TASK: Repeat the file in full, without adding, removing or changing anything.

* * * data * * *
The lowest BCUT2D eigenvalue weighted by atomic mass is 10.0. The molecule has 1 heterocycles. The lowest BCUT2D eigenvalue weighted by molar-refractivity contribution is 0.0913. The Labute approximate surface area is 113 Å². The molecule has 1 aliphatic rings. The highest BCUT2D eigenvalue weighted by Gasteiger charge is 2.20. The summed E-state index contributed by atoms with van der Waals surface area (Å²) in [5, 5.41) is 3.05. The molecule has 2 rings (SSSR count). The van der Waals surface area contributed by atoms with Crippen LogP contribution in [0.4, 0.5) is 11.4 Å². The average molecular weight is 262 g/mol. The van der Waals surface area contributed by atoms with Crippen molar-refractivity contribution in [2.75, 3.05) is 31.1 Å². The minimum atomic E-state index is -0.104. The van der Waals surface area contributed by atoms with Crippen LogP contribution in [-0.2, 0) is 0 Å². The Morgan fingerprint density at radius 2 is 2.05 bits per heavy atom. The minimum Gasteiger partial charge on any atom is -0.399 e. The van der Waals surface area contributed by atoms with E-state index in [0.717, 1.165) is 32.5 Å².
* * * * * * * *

The lowest BCUT2D eigenvalue weighted by atomic mass is 10.0. The molecule has 1 heterocycles. The lowest BCUT2D eigenvalue weighted by molar-refractivity contribution is 0.0913. The Labute approximate surface area is 113 Å². The molecule has 1 aliphatic rings. The highest BCUT2D eigenvalue weighted by Gasteiger charge is 2.20. The summed E-state index contributed by atoms with van der Waals surface area (Å²) in [5, 5.41) is 3.05. The molecule has 2 rings (SSSR count). The van der Waals surface area contributed by atoms with Crippen LogP contribution in [0.4, 0.5) is 11.4 Å². The average molecular weight is 262 g/mol. The van der Waals surface area contributed by atoms with Crippen molar-refractivity contribution in [2.75, 3.05) is 31.1 Å². The minimum atomic E-state index is -0.104. The van der Waals surface area contributed by atoms with Crippen LogP contribution in [-0.2, 0) is 0 Å². The Morgan fingerprint density at radius 2 is 2.05 bits per heavy atom. The minimum Gasteiger partial charge on any atom is -0.399 e. The van der Waals surface area contributed by atoms with E-state index in [0.717, 1.165) is 32.5 Å².